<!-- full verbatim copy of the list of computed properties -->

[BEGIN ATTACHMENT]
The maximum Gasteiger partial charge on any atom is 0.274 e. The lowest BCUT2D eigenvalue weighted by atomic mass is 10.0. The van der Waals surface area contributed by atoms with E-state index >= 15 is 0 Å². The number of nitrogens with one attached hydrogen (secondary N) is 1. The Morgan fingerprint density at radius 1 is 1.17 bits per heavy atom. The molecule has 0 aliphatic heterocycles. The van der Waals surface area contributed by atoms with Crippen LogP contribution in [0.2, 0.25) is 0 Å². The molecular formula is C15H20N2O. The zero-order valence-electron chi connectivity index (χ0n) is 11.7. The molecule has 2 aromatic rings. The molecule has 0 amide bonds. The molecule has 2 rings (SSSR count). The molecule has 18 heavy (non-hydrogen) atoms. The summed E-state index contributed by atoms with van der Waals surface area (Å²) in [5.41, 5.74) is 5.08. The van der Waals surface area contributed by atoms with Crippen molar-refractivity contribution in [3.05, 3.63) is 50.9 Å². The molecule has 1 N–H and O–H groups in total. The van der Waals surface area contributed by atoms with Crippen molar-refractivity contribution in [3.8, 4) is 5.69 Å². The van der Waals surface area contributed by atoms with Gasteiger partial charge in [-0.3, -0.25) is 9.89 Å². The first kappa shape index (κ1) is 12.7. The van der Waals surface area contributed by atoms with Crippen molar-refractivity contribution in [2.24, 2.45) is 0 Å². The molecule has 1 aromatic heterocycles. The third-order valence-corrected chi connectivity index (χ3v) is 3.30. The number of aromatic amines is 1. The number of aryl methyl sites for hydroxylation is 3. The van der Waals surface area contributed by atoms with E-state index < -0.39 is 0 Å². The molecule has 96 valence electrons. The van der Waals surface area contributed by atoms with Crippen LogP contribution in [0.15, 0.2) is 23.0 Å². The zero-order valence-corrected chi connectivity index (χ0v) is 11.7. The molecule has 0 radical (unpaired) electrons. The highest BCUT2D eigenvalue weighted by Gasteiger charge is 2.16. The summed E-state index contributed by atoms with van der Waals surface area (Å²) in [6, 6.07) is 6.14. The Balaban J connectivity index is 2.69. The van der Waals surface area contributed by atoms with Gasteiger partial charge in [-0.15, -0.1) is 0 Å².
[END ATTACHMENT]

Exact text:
The maximum Gasteiger partial charge on any atom is 0.274 e. The lowest BCUT2D eigenvalue weighted by atomic mass is 10.0. The van der Waals surface area contributed by atoms with E-state index >= 15 is 0 Å². The number of nitrogens with one attached hydrogen (secondary N) is 1. The Morgan fingerprint density at radius 1 is 1.17 bits per heavy atom. The molecule has 0 aliphatic heterocycles. The van der Waals surface area contributed by atoms with Crippen LogP contribution in [0.2, 0.25) is 0 Å². The molecular formula is C15H20N2O. The zero-order valence-electron chi connectivity index (χ0n) is 11.7. The molecule has 2 aromatic rings. The molecule has 0 amide bonds. The molecule has 2 rings (SSSR count). The molecule has 18 heavy (non-hydrogen) atoms. The summed E-state index contributed by atoms with van der Waals surface area (Å²) in [5.41, 5.74) is 5.08. The van der Waals surface area contributed by atoms with Crippen molar-refractivity contribution in [3.05, 3.63) is 50.9 Å². The molecule has 1 N–H and O–H groups in total. The van der Waals surface area contributed by atoms with Crippen molar-refractivity contribution in [3.8, 4) is 5.69 Å². The van der Waals surface area contributed by atoms with Gasteiger partial charge in [-0.3, -0.25) is 9.89 Å². The first kappa shape index (κ1) is 12.7. The van der Waals surface area contributed by atoms with Crippen molar-refractivity contribution in [2.24, 2.45) is 0 Å². The molecule has 1 aromatic heterocycles. The third-order valence-corrected chi connectivity index (χ3v) is 3.30. The number of aromatic amines is 1. The number of aryl methyl sites for hydroxylation is 3. The van der Waals surface area contributed by atoms with E-state index < -0.39 is 0 Å². The molecule has 96 valence electrons. The van der Waals surface area contributed by atoms with Crippen LogP contribution in [0.15, 0.2) is 23.0 Å². The zero-order valence-corrected chi connectivity index (χ0v) is 11.7. The molecule has 0 radical (unpaired) electrons. The highest BCUT2D eigenvalue weighted by Gasteiger charge is 2.16. The summed E-state index contributed by atoms with van der Waals surface area (Å²) in [6, 6.07) is 6.14. The Balaban J connectivity index is 2.69. The van der Waals surface area contributed by atoms with Gasteiger partial charge in [-0.15, -0.1) is 0 Å².